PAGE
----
If I had a quarter for every time someone has said we could never afford that to us, we would probably be well on our way to financing our next trip.
But, it still brings up a very good point. International travel is expensive. International travel times 6 is that much more extensive.
Our trip to Japan/Indonesia was about $14,000. Our trip to Spain was close to $8000. A big money saving factor for both trips is that we stayed with friends for at least part of the trip. That kept our housing and food expenses down to more normal life prices.
Both trips cost a good chunk of change. We did not go into debt for either trip. We don't have a larger income than most people. (we are in the $30,000-$35,000 bracket) How could we afford the trip to Japan/Indonesia, and then to Spain?
1. Mindset of delayed gratification. It's a mindset of choices.
I'd rather travel to somewhere (relatively) exotic fairly regularly than live in a bigger house. I'd rather drive dependable, but older vehicles, and be able to travel-than to drive all the new models.
What would you rather?
2. Saving regularly. We save $500 of our income every month. That is about 20% of our monthly salary. We treat saving money just like any other bill. Our savings account has to be paid. It is set up as an automatic withdrawal. It works for us.
In addition to regular savings, any time we get an unexpected chunk of money, we try to put it into our savings account. We don't just use our savings for travel. It also often covers business expenses and big purchases. But, anything above and beyond what we need for our daily life and our business expenses, we plunk into that savings account. We almost always put most of our tax refund in our savings. At least it sits there a while, earning interest.
Every contribution, big or small, helps the amount grow bigger, faster.
We found saving money to be a bit addicting. In a good way. Once that snowball starts, you want to keep adding towards your goal.
Maybe $500 isn't feasible for your income. But, could you save $100? That's $25 a week. Sure, $100 is not going to add up as quickly as $500, but in 5 years or 10 years, you can afford quite a trip.
Also, one other thing we do to have money for vacations and dates, is scrap aluminum. Mr. Hippie does both roofing and siding, and there is a lot of aluminum that can either get thrown away or get recycled. We've accumulated a good chunk of cash from this over the past several years.
3. While There:
We have used AirBnB for a couple of our recent trips. AirBnB is in a lot of major cities around the globe. Search the destination combined with the travel dates and generally a whole lot of options will come up. You can choose to rent a room, or an apartment, or a whole house. You can filter your results by the amount you are willing to pay. The prices are comparable to, or better than, a hotel. As we need two rooms at hotels now, AirBnB was definitely the more affordable option.
We eat out, but we try to eat two meals per day in. Buying groceries is almost always cheaper than buying meals. Although, eating out in Indonesia was much cheaper than eating out here in the States. Eating out in Spain was much more expensive.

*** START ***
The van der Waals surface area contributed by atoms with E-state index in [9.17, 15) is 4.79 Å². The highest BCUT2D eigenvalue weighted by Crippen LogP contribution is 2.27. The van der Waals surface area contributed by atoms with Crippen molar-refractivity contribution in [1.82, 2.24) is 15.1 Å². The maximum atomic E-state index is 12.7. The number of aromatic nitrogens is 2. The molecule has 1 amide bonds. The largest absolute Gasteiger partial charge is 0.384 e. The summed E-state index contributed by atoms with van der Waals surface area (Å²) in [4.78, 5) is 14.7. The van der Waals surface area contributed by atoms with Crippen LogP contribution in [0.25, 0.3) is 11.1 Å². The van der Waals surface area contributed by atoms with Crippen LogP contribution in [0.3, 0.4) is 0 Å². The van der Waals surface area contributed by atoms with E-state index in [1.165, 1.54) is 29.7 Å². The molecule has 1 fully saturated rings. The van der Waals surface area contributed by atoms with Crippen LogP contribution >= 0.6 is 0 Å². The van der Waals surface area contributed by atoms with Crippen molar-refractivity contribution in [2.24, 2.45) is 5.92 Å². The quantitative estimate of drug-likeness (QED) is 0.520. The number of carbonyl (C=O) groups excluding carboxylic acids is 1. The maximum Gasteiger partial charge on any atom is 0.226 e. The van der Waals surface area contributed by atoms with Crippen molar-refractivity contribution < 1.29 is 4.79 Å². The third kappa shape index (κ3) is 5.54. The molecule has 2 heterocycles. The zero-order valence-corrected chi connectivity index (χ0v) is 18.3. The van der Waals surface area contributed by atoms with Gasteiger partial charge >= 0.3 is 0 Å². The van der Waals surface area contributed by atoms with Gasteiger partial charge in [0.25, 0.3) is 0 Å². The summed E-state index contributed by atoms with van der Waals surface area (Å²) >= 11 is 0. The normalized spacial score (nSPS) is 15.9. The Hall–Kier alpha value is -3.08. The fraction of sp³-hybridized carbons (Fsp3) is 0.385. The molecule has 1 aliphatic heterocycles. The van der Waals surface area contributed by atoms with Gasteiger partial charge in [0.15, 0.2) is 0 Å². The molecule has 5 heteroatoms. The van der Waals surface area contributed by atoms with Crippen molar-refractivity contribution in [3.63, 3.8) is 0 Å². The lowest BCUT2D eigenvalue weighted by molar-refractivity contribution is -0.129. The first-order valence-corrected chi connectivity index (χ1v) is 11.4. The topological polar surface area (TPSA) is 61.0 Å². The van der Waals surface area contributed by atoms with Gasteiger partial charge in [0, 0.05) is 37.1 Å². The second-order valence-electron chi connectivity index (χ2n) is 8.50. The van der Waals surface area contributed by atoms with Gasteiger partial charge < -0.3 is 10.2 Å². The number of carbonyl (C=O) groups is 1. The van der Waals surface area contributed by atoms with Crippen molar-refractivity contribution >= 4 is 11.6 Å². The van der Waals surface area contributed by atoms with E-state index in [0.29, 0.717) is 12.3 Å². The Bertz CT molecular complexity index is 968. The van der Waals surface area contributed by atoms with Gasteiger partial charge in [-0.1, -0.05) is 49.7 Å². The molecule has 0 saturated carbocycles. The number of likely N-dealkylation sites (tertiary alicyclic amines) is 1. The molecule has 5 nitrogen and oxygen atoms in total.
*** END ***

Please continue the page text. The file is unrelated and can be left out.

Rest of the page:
We do free. Free hours and days at museums. Free walking tours with Sandemans. Generally you don't have to pay to see the outdoors of things. And you can choose which indoors are really worth paying to see.
We use a travel agent to purchase our plane tickets. Travel agents often have access to discounts that the general populace doesn't have.
4. Income lost. This is another realistic consideration for us as we travel. Being self-employed, we have no paid vacation time. We have to consider not only the money we need to save in order to go on the trip, but the income we lose for not working while we are gone. Sometimes our guys are able to continue working while we travel. Sometimes they can't-based on weather and jobs. We almost always hit a tight spot soon after arriving home from vacation. Regular bills have to be paid-whether we were home or not. We have learned to save for this post-vacation time also. We use some of our savings to keep our boat afloat until our income rights itself.
Btw, my dream is that She Plans Dinner would take off to such a degree that we can travel and supplement our income from that. Being an internet based business, I can work on it from anywhere.
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Can I just say that missionaries are my affordable travel inspiration? Every time missionaries return home-whether for furlough or not-they pay for their travel out of their own pocket. Obviously their own pocket involves the support they receive as missionaries. But, regardless, they need to budget every month in order to have funds to come home for furlough. If they can do it-saving to travel home on a limited income, and often with multiple children-so can I.
This post is a realistic laying out of the numbers. Money is such a touchy/private subject in our culture. Our trips were expensive. But, this is how we did it. I hope this post encourages you to look at possibilities in your income, if you want to travel.
What's your dream travel destination? Which of these steps can you take to make your dream a reality?